French Hill Rep. (R-Ark.) Also faced another match against the same candidate he faced in the first election in 2014. He won, but in less than 60% of the primaries, there was a noticeable dip. For incumbents.

Some of the lower than normal win margins can be due to repartitions. Almost all members took over the new voters as the district boundaries changed. However, the Democratic Party is also working on changing the constituency, and the average performance of incumbents in the primary election has not changed compared to the previous mid-term and is stable at 90%.

In addition, many Republicans made only minor adjustments to their members, and at least one did not see any change.

In the vast district of South Dakota, Republican Rep. Dusty Johnson has been challenged by a serious primary election from Taffy Howard to support his incumbent. It became less than 60%. Voting to prove the committee and election results.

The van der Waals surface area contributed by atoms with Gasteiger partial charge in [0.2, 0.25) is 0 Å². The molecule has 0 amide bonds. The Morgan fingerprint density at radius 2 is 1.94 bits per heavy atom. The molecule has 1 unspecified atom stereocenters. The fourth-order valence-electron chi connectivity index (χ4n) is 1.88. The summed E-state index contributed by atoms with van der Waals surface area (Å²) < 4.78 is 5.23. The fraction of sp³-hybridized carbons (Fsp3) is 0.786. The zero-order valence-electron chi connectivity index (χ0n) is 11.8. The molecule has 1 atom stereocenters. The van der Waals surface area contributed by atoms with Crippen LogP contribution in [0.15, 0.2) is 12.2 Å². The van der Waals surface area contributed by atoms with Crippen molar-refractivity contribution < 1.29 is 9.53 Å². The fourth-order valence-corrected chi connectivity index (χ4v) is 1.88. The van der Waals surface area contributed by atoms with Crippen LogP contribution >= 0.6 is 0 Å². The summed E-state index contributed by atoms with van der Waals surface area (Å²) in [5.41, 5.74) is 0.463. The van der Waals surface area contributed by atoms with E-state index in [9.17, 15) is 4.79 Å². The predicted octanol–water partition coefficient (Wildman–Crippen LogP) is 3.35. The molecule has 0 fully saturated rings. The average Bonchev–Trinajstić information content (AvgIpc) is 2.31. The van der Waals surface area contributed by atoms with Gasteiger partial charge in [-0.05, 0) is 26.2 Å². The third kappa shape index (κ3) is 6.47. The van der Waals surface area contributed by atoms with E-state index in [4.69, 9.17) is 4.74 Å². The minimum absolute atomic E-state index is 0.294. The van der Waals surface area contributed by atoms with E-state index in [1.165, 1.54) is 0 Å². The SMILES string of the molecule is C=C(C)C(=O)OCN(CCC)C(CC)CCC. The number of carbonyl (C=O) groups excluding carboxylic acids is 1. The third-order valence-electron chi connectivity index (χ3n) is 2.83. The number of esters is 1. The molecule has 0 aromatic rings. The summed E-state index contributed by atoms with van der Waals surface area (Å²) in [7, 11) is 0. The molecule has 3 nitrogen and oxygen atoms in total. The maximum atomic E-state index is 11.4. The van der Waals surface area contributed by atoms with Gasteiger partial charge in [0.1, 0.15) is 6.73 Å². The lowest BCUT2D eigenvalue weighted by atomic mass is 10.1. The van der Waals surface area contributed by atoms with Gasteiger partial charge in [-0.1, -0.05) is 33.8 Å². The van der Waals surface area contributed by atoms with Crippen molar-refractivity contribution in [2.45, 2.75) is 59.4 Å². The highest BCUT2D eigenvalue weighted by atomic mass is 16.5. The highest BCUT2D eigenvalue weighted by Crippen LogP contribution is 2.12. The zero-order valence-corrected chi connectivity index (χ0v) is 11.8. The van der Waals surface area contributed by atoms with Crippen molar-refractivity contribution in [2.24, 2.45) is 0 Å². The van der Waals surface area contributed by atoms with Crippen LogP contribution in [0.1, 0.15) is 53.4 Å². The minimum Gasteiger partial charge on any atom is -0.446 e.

Parent Howard's Super PAC over January 6 in an attack on Johnson performed aspot, and Johnson said, "Communists steal elections from President Trump. I'm denying that. "

"I think there are more primaries," Johnson said. "I think people feel that there is so much disagreement within the Republican Party that they need to file a proceeding in the primary."

But Johnson says he doesn't regret voting to vote for the committee or prove the outcome of the election. Stated.

"I have a great belief in the Constitution. This is generally an important feature of the Republican Party," Johnson said. "The clear and unambiguous reading of the Constitution is as follows. The House of Representatives will be ceremonial witnesses, not super-judges."

Supporting the January 6 investigation was: It's not just the Republicans.

Nancy Mace (R-S.C.), Mark Amodey (R-Nev.), Doug Ramborn (R-Colo.), William Timmons (R-S.C.) Vote. Mace faced a challenger in favor of Trump anyway, but no one supported the committee.

"They are very polarized and very angry," said former Republican Mayor Tom Cole. "That is, it's a high-risk time for incumbents."